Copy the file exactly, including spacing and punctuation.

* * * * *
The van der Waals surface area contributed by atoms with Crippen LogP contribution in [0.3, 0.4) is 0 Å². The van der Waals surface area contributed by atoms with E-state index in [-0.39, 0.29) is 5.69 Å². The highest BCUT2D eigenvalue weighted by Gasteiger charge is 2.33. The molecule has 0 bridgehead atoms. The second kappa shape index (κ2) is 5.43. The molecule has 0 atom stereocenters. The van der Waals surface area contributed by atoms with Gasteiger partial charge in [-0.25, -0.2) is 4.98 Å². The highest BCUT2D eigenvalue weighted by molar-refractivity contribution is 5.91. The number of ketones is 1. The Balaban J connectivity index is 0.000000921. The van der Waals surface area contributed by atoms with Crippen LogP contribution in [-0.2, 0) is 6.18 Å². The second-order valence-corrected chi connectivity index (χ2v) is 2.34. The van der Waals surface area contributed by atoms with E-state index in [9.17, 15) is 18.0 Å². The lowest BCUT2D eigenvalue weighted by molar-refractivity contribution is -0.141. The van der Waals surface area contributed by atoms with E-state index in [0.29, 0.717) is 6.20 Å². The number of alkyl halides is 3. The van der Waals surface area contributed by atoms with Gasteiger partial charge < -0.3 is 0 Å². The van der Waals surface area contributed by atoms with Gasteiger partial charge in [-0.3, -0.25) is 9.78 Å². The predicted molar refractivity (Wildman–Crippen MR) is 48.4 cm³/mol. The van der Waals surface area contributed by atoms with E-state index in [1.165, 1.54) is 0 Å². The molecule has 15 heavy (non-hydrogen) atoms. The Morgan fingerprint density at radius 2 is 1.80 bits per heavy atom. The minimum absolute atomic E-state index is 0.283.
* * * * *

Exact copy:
The van der Waals surface area contributed by atoms with Crippen LogP contribution in [0.3, 0.4) is 0 Å². The van der Waals surface area contributed by atoms with E-state index in [-0.39, 0.29) is 5.69 Å². The highest BCUT2D eigenvalue weighted by Gasteiger charge is 2.33. The molecule has 0 bridgehead atoms. The second kappa shape index (κ2) is 5.43. The molecule has 0 atom stereocenters. The van der Waals surface area contributed by atoms with Gasteiger partial charge in [-0.25, -0.2) is 4.98 Å². The highest BCUT2D eigenvalue weighted by molar-refractivity contribution is 5.91. The number of ketones is 1. The Balaban J connectivity index is 0.000000921. The van der Waals surface area contributed by atoms with Crippen LogP contribution in [-0.2, 0) is 6.18 Å². The second-order valence-corrected chi connectivity index (χ2v) is 2.34. The van der Waals surface area contributed by atoms with E-state index in [9.17, 15) is 18.0 Å². The lowest BCUT2D eigenvalue weighted by molar-refractivity contribution is -0.141. The van der Waals surface area contributed by atoms with E-state index in [0.29, 0.717) is 6.20 Å². The number of alkyl halides is 3. The van der Waals surface area contributed by atoms with Gasteiger partial charge < -0.3 is 0 Å². The van der Waals surface area contributed by atoms with Gasteiger partial charge in [-0.3, -0.25) is 9.78 Å². The predicted molar refractivity (Wildman–Crippen MR) is 48.4 cm³/mol. The van der Waals surface area contributed by atoms with E-state index in [1.165, 1.54) is 0 Å². The molecule has 15 heavy (non-hydrogen) atoms. The Morgan fingerprint density at radius 2 is 1.80 bits per heavy atom. The minimum absolute atomic E-state index is 0.283.